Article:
1. Great Neutral Alternative
While most people wouldn’t normally think of Beach Glass as neutral, the bright natural light in this room from Luxe Source washes out the blue-green and lets the soft gray shine through. You can still see a little blue peek through.
2. Leans Blue in Bright Light
Beach Glass makes a terrific accent wall color. If you’re considering using this color in your modern farmhouse decor, this image from Laurie Champ Design shows how great it looks.
3. Perfect Mix of Gray, Green and Blue
This bedroom from 2 Design Group shows exactly why I love this color so much. See the neutral-leaning blue-gray tranquil vibe it gives off? I love how you can see the ocean through the open door, which highlights this nature-inspired color.
Ben Moore’s Beach Glass Living Rooms
4. A Cozy Interior Color
The low yellow lighting coming through the window pulls out the green in the color on these walls from Kylie M. Interiors. It’s still serene and lovely, but much less blue-gray looking.
5. Pairs Well with Creamy Whites
Low light = more blue and more gray peeking through. This muted color with creamy off-white trim creates an elegant atmosphere from Chartreuse and Co.
Kitchen Spaces Using Beach Glass Paint
For kitchens, eggshell or satin are popular finish choices for walls. For cabinets consider semi-gloss or high gloss for the most durable finish (and a gorgeous glow).
6. Bright Yet Sophisticated
Beach Glass doesn’t often look this blue. The surrounding decor even makes it appear to have purple undertones, but that’s really just the lighting on the gray undertones and the influence of the nearby decor colors from Interiology.
7. A Fun Island Color
Try using Beach Glass as an accent color on your kitchen island. A soft and lovely accent like this example from Decor Pad may be just the touch you need.
8. Beautiful with Gold Accents
Beach Glass is also perfect for cabinets! It contrasts incredibly with gold accents, as this example from Lisette Voutte shows.
Benjamin Moore Beach Glass Dining Rooms
9. A Casual Kind of Elegant
There’s something about blues and greens that exude sophistication. Isn’t this room from Southern Living unbelievably elegant?
10. A Cool Blue in this Dining Room
Artificial light draws out the blue-gray in Benjamin Moore Beach Glass. The green undertones take a backseat to let this lovely soft color shine in another example from Chartreuse and Co.
Bathrooms in Beach Glass by Ben Moore
Don’t forget the finish! For bathrooms the perfect sheen is either an eggshell or satin. Why? We’ll tell you in this post about paint sheen.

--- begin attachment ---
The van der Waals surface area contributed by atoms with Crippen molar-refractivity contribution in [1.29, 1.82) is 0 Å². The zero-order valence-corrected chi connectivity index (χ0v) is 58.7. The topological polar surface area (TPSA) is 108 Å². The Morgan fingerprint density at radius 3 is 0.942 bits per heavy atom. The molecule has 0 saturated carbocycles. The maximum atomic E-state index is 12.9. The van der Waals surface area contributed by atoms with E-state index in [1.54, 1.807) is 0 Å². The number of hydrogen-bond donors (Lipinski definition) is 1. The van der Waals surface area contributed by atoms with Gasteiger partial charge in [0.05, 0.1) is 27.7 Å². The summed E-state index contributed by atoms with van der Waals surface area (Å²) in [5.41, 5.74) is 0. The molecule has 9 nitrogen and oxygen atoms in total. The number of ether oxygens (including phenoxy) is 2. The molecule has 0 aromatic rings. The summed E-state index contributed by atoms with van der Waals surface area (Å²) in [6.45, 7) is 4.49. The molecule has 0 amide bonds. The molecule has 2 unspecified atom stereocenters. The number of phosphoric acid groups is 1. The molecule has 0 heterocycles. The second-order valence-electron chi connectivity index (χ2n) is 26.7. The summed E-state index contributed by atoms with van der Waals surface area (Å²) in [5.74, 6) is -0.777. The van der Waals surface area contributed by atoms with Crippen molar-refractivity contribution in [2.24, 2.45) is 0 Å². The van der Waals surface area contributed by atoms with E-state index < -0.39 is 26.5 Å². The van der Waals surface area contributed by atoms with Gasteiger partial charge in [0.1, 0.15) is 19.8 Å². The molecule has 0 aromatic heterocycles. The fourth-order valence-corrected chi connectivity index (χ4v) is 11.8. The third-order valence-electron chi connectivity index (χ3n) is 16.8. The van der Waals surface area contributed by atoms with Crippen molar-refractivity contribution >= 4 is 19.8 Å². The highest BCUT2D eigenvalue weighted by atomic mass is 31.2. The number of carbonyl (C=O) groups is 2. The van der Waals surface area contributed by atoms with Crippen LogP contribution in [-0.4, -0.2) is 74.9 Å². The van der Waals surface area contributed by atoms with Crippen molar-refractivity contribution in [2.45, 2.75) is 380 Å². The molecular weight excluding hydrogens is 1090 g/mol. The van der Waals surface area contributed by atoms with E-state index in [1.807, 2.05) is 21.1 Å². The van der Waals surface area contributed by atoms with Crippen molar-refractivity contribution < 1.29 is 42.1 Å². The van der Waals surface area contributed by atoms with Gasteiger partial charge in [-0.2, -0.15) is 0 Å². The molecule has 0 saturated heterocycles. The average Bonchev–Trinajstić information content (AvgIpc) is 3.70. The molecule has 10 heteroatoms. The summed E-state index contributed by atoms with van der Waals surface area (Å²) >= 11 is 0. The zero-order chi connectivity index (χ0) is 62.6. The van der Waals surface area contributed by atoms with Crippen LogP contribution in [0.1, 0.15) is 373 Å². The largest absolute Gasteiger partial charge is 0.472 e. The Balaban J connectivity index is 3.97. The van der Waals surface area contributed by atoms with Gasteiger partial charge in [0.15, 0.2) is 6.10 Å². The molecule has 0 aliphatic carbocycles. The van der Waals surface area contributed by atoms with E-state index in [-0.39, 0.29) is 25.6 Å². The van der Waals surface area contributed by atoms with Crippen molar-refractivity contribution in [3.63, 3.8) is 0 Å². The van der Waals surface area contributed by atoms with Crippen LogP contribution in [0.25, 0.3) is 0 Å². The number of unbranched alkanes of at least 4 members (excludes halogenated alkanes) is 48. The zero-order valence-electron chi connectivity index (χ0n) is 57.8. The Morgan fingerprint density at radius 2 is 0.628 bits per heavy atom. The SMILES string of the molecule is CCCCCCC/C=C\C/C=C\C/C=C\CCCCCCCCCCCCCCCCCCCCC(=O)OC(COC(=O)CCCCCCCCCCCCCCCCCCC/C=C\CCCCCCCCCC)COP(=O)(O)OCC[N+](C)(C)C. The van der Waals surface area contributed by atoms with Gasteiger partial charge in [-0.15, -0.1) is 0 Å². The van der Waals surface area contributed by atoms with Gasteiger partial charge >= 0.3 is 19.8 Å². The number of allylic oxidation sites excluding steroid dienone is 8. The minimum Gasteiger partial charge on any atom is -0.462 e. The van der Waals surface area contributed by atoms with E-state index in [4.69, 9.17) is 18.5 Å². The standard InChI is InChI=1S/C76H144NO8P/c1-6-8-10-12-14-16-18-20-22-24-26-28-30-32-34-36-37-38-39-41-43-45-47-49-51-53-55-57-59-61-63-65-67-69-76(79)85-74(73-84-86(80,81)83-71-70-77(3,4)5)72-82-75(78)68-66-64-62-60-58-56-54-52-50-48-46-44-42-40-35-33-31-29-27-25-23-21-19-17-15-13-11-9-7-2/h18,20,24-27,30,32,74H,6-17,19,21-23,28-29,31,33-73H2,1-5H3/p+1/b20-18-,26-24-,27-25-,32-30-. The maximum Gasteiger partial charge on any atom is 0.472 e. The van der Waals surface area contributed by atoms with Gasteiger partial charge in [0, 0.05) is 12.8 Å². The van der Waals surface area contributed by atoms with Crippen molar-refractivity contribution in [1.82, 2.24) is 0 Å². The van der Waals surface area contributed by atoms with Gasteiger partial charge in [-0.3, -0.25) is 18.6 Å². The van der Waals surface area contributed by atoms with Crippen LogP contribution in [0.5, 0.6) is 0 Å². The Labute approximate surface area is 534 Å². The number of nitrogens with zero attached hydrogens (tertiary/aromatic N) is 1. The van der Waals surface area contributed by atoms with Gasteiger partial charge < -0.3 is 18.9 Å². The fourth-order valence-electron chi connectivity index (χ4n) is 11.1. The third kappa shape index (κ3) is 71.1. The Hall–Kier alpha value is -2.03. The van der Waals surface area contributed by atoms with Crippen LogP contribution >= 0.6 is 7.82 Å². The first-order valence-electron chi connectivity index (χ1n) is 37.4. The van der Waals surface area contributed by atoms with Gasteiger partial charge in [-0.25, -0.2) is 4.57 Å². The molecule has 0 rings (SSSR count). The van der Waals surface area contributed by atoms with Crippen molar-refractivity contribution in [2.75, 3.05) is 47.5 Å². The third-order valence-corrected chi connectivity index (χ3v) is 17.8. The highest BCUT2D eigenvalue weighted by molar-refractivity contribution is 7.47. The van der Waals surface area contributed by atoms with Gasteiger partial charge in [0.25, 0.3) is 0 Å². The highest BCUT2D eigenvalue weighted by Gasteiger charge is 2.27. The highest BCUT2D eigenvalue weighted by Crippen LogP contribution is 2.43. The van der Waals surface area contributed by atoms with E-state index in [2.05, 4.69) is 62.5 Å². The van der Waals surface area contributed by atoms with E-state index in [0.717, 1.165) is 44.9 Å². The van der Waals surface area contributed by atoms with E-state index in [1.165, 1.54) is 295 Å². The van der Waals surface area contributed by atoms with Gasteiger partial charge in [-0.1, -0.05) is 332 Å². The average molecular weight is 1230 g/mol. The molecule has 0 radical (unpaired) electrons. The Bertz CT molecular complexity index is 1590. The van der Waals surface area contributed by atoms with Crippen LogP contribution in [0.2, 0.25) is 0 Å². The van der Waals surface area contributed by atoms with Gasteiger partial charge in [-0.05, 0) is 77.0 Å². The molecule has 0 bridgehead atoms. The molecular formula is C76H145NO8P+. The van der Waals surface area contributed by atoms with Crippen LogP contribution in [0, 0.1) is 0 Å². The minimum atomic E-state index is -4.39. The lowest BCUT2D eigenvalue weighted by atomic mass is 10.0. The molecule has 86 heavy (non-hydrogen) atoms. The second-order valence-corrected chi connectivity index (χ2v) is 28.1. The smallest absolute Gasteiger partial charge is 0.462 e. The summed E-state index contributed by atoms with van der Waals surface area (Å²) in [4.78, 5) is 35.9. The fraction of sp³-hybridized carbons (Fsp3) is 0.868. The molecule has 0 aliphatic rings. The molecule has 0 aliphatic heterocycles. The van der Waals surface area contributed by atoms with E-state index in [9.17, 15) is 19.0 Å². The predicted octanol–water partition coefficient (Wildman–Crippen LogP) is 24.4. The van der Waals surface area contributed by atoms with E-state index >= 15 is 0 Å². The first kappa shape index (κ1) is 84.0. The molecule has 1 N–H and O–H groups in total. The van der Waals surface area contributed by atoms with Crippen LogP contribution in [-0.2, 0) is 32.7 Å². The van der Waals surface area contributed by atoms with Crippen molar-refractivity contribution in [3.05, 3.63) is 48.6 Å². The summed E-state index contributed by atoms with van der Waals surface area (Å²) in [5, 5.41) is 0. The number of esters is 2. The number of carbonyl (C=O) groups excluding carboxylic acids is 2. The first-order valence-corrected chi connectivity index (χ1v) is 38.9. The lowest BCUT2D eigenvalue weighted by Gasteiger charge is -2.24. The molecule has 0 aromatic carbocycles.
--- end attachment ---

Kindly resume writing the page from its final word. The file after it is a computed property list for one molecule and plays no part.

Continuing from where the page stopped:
11. Bold Contrast to Bright White
Beach Glass has enough saturation that it can hold its own, but it’s not so dark that it looks too dark in low lighting situations such as this hallway and bathroom from Houzz.
12. Complements Wood Tones
Ahhh, this bathroom from Houzz feels like it belongs beachfront. It’s so tranquil that I could spend all day right there. Where’s the bathtub?
Beach Glass Painted Exterior
13. A Subtley Bold Door Color
Try Beach Glass on the exterior, such as a pop of color on a door like this example from Benjamin Moore. You won’t regret it!
Other Spaces Featuring BM Beach Glass
14. Great Cabinet Color
The bright light in this example from Home Bunch reads blue-gray with just a touch of green. It’s soft and lovely.
15. Cool Blue-Green Vibes
Mallory Mathison uses Beach Glass on the built-in cabinets to create an enviable (but not over-the-top) feminine room.
16. Lovely Laundry Room
Last but not least, Beach Glass looking glorious here as a clean, inviting palette for a laundry room. One could imagine that a room this pretty could even make the laundry chore just a little more enjoyable.
I hope that after reading this post that you love Benjamin Moore Beach Glass almost as much as I do! This cool-leaning muted blue-green looks stunning in many rooms.
And if this is a color you’re seriously considering, remember paint-sampling is better than ending up paint-sorry! I highly recommend these peel and stick samples because they are inexpensive, re-usable and re-positionable…
Pin this paint color for later! And if you use this paint shade, leave a comment on the pin! That helps others decide if they want to try this color, too!
Ready to show those boring, beige walls who’s the boss at home? Grab my free guide to help you sidestep the mistakes that almost everyone makes when it comes to picking paint! You’ll be on your way to perfect paint promptly…pinky swear.